Bangladeshi artists Series – Murtaja Baseer & the Dhaka Art Scene
Posted by Osman on May 11, 2007
Art in our time
“The days of the art movement are behind us,” says noted artist Murtaja Baseer. However, the art scene in Bangladesh is often referred to as a thriving one. Although Baseer feels that art pursued as the goal of a group of artists has seen its demise, art as the expression of the individual has blossomed in the last twenty or so years. If the pre-independent era is marked by creative actions on the part of the pioneers who banded together to make a mark at the national level, the post–independent period is defined by the thrust towards the expansion of the horizon through various art practices.
Today, in the absence of group activities, where young and old have combined their might, newer idioms are being practised through individual effort. Not that the idea of artists working in groups has vanished all together; it is the spirit of pursuing a single school of thought that has taken a beating. While in the sixties the young and the aspirant modernists like Mohammad Kibria, Aminul Islam, Murtaja Baseer, Kazi Abdul Baset and many of their contemporaries set out to pursue the ‘Abstract Language’ borrowed from the West, today the younger generation artists choose to avoid such homogeneous goals. They want variations, they want newness. But, how far have they progressed in their endeavour to claim a niche of their own in the creative domain? How do they fair in the context of the rapidly changing art scene of the world? After 34 years of independence where do the artists of Bangladesh stand?
What Murtaja Baseer refers to as the art movement of their time, first made its public appearance in January 21, 1951. That was the inaugural day of the first of the two consecutive annual art exhibitions by the Dhaka Art Group, a group comprising the major artists of the country as well as the students of the Government Institute of Arts (GIA), which is now known as the Institute of Fine Arts (IFA). The show was held at the then Litton Hall, part of the Shahidullah Hall at present. “Its patron was the Prime Minister Nurul Amin himself, and the president of the Dhaka Art Group was Zainul Abedin,” says Baseer, who was then a student of elementary 1st year. The show was a combined effort by the teachers and students of the GIA. For today’s students of art academies there is no such luck of putting up a show through such collective effort where all the stalwarts of the country are active participants.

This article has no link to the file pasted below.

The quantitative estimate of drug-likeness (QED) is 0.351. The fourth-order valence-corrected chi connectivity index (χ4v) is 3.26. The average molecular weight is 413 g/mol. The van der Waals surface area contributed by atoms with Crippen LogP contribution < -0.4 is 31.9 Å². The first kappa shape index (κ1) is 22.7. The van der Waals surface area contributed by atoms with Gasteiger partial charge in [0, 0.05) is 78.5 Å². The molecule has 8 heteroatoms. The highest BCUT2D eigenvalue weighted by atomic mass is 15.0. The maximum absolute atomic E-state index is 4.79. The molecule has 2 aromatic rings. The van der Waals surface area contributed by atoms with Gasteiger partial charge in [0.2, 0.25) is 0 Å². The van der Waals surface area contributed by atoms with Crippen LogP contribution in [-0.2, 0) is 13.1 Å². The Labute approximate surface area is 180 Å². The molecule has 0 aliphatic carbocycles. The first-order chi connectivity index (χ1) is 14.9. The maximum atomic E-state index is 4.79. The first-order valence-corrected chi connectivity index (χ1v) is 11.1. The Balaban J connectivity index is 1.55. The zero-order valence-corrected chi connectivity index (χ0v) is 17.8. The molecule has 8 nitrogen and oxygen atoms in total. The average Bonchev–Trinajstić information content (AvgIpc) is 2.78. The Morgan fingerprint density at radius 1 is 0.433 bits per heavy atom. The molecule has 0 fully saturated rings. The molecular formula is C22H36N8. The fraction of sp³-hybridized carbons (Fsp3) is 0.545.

“The visitors used to swarm the exhibition. We, the students of the GIA, used to put up posters in different schools of Dhaka, and the teachers of those schools used to bring the students in groups in horse-drawn carts to the exhibition. We worked as volunteers to explain what water colour, lithograph or even oil colour meant,” recalls Baseer. At that period, when artistic activities were confined to a handful of students and teachers of the newly established GIA, the only art academy in the country till 1970, special care was needed to educate the public regarding art. GIA was established by Zainul Abedin with the help of Kamrul Hasan, Anwarul Haq and Safiuddin Ahmed in 1948. Its inception marked the beginning of the art movement that followed.
Today, the art students of the IFA can hardly imagine the need for putting up posters in the schools around
Advance-2, Shahabuddin Ahmed
Dhaka. At present, there is little activism on their part to promote art. They live in a changed situation, where the need for banding together to promote art has subsided. Today’s artists are not burdened with such duties; they can afford to invest all their energy to make art and to put up exhibitions. The movement or the organised efforts in the fifties and the sixties have certainly contributed to the situation that now exists.